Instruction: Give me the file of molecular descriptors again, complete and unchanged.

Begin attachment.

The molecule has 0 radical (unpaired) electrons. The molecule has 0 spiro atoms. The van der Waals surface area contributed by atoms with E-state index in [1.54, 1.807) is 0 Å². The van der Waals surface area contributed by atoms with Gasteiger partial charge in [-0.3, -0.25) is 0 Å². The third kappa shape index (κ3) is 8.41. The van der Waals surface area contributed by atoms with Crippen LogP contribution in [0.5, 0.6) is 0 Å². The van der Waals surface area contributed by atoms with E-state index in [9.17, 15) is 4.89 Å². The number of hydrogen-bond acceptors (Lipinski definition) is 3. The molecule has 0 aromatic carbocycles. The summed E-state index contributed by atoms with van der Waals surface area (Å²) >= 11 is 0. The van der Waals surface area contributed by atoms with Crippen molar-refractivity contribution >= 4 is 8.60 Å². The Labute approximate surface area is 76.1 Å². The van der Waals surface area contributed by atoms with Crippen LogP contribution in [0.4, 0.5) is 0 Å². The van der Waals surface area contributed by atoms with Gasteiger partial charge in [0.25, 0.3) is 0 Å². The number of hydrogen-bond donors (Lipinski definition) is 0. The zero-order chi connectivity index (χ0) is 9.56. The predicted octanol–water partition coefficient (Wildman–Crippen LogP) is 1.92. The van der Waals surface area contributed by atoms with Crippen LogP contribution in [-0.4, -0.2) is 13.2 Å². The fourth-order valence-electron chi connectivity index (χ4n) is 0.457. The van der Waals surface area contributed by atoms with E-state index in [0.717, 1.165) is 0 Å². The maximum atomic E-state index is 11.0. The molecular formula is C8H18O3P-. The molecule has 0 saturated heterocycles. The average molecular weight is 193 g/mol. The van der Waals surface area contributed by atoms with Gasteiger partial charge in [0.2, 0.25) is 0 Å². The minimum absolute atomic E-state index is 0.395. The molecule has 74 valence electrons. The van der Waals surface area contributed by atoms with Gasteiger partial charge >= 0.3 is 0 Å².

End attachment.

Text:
The molecule has 0 radical (unpaired) electrons. The molecule has 0 spiro atoms. The van der Waals surface area contributed by atoms with E-state index in [1.54, 1.807) is 0 Å². The van der Waals surface area contributed by atoms with Gasteiger partial charge in [-0.3, -0.25) is 0 Å². The third kappa shape index (κ3) is 8.41. The van der Waals surface area contributed by atoms with Crippen LogP contribution in [0.5, 0.6) is 0 Å². The van der Waals surface area contributed by atoms with E-state index in [9.17, 15) is 4.89 Å². The number of hydrogen-bond acceptors (Lipinski definition) is 3. The molecule has 0 aromatic carbocycles. The summed E-state index contributed by atoms with van der Waals surface area (Å²) >= 11 is 0. The van der Waals surface area contributed by atoms with Crippen molar-refractivity contribution >= 4 is 8.60 Å². The Labute approximate surface area is 76.1 Å². The van der Waals surface area contributed by atoms with Crippen LogP contribution in [0.4, 0.5) is 0 Å². The van der Waals surface area contributed by atoms with Gasteiger partial charge in [0.25, 0.3) is 0 Å². The number of hydrogen-bond donors (Lipinski definition) is 0. The zero-order chi connectivity index (χ0) is 9.56. The predicted octanol–water partition coefficient (Wildman–Crippen LogP) is 1.92. The van der Waals surface area contributed by atoms with Crippen LogP contribution in [-0.4, -0.2) is 13.2 Å². The fourth-order valence-electron chi connectivity index (χ4n) is 0.457. The van der Waals surface area contributed by atoms with E-state index in [0.717, 1.165) is 0 Å². The maximum atomic E-state index is 11.0. The molecular formula is C8H18O3P-. The molecule has 0 saturated heterocycles. The average molecular weight is 193 g/mol. The van der Waals surface area contributed by atoms with Gasteiger partial charge in [0.2, 0.25) is 0 Å². The minimum absolute atomic E-state index is 0.395. The molecule has 74 valence electrons. The van der Waals surface area contributed by atoms with Gasteiger partial charge >= 0.3 is 0 Å².